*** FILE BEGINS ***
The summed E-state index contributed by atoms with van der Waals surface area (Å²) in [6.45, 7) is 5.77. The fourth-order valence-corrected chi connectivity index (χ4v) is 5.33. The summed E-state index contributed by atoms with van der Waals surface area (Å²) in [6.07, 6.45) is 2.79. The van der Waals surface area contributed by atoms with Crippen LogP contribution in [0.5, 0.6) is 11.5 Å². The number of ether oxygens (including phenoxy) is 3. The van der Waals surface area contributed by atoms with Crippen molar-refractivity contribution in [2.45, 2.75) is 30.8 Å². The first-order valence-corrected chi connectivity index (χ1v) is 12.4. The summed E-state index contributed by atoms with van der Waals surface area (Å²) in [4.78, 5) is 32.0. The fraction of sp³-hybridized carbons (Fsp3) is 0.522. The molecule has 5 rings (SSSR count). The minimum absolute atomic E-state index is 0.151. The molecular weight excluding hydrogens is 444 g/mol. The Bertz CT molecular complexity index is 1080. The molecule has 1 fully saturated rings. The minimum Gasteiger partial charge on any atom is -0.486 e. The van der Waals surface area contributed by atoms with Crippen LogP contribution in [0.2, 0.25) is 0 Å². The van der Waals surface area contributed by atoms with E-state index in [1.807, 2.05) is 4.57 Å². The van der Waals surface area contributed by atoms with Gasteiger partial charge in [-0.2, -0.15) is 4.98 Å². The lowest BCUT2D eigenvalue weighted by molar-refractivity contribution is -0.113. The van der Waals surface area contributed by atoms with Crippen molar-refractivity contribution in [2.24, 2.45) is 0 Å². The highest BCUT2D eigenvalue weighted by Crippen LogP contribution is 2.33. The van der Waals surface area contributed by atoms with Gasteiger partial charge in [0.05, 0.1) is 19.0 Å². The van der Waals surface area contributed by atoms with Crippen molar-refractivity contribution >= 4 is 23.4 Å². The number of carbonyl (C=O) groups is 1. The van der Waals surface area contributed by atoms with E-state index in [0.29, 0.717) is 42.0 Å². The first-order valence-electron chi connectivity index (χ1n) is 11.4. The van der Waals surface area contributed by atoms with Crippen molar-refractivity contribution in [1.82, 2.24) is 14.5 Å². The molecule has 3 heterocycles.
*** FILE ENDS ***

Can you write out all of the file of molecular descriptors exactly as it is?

The summed E-state index contributed by atoms with van der Waals surface area (Å²) in [6.45, 7) is 5.77. The fourth-order valence-corrected chi connectivity index (χ4v) is 5.33. The summed E-state index contributed by atoms with van der Waals surface area (Å²) in [6.07, 6.45) is 2.79. The van der Waals surface area contributed by atoms with Crippen LogP contribution in [0.5, 0.6) is 11.5 Å². The number of ether oxygens (including phenoxy) is 3. The van der Waals surface area contributed by atoms with Crippen molar-refractivity contribution in [2.45, 2.75) is 30.8 Å². The first-order valence-corrected chi connectivity index (χ1v) is 12.4. The summed E-state index contributed by atoms with van der Waals surface area (Å²) in [4.78, 5) is 32.0. The fraction of sp³-hybridized carbons (Fsp3) is 0.522. The molecule has 5 rings (SSSR count). The minimum absolute atomic E-state index is 0.151. The molecular weight excluding hydrogens is 444 g/mol. The Bertz CT molecular complexity index is 1080. The molecule has 1 fully saturated rings. The minimum Gasteiger partial charge on any atom is -0.486 e. The van der Waals surface area contributed by atoms with Crippen LogP contribution in [0.2, 0.25) is 0 Å². The van der Waals surface area contributed by atoms with E-state index in [1.807, 2.05) is 4.57 Å². The van der Waals surface area contributed by atoms with Gasteiger partial charge in [-0.2, -0.15) is 4.98 Å². The lowest BCUT2D eigenvalue weighted by molar-refractivity contribution is -0.113. The van der Waals surface area contributed by atoms with Crippen molar-refractivity contribution in [2.24, 2.45) is 0 Å². The highest BCUT2D eigenvalue weighted by Crippen LogP contribution is 2.33. The van der Waals surface area contributed by atoms with Gasteiger partial charge in [0.05, 0.1) is 19.0 Å². The van der Waals surface area contributed by atoms with Crippen molar-refractivity contribution >= 4 is 23.4 Å². The number of carbonyl (C=O) groups is 1. The van der Waals surface area contributed by atoms with E-state index in [0.29, 0.717) is 42.0 Å². The first-order valence-electron chi connectivity index (χ1n) is 11.4. The van der Waals surface area contributed by atoms with Crippen molar-refractivity contribution in [1.82, 2.24) is 14.5 Å². The molecule has 3 heterocycles.